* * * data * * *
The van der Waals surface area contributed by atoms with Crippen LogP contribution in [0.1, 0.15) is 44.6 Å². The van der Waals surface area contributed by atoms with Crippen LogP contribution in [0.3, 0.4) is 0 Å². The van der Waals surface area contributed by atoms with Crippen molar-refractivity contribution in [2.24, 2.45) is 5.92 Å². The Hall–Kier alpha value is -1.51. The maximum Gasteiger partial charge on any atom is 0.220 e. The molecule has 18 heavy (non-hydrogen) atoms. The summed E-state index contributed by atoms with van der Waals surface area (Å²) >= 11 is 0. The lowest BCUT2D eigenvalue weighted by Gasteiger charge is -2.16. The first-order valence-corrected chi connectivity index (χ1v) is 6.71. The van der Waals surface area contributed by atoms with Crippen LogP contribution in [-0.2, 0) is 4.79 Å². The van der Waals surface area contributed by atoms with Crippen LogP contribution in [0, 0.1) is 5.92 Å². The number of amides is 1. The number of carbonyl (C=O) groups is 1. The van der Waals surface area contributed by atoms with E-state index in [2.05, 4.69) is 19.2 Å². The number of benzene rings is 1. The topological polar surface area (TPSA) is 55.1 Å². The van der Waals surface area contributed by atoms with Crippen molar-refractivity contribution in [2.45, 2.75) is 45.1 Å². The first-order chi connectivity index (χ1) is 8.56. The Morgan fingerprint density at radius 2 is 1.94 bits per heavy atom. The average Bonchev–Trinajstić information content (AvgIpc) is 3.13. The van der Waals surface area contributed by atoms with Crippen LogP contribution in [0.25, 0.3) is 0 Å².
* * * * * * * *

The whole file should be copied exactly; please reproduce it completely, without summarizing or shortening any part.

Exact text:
The van der Waals surface area contributed by atoms with Crippen LogP contribution in [0.1, 0.15) is 44.6 Å². The van der Waals surface area contributed by atoms with Crippen LogP contribution in [0.3, 0.4) is 0 Å². The van der Waals surface area contributed by atoms with Crippen molar-refractivity contribution in [2.24, 2.45) is 5.92 Å². The Hall–Kier alpha value is -1.51. The maximum Gasteiger partial charge on any atom is 0.220 e. The molecule has 18 heavy (non-hydrogen) atoms. The summed E-state index contributed by atoms with van der Waals surface area (Å²) >= 11 is 0. The lowest BCUT2D eigenvalue weighted by Gasteiger charge is -2.16. The first-order valence-corrected chi connectivity index (χ1v) is 6.71. The van der Waals surface area contributed by atoms with Crippen LogP contribution in [-0.2, 0) is 4.79 Å². The van der Waals surface area contributed by atoms with Crippen LogP contribution in [0, 0.1) is 5.92 Å². The number of amides is 1. The number of carbonyl (C=O) groups is 1. The van der Waals surface area contributed by atoms with E-state index in [2.05, 4.69) is 19.2 Å². The number of benzene rings is 1. The topological polar surface area (TPSA) is 55.1 Å². The van der Waals surface area contributed by atoms with Crippen molar-refractivity contribution in [2.45, 2.75) is 45.1 Å². The first-order chi connectivity index (χ1) is 8.56. The Morgan fingerprint density at radius 2 is 1.94 bits per heavy atom. The average Bonchev–Trinajstić information content (AvgIpc) is 3.13. The van der Waals surface area contributed by atoms with Crippen LogP contribution in [0.25, 0.3) is 0 Å².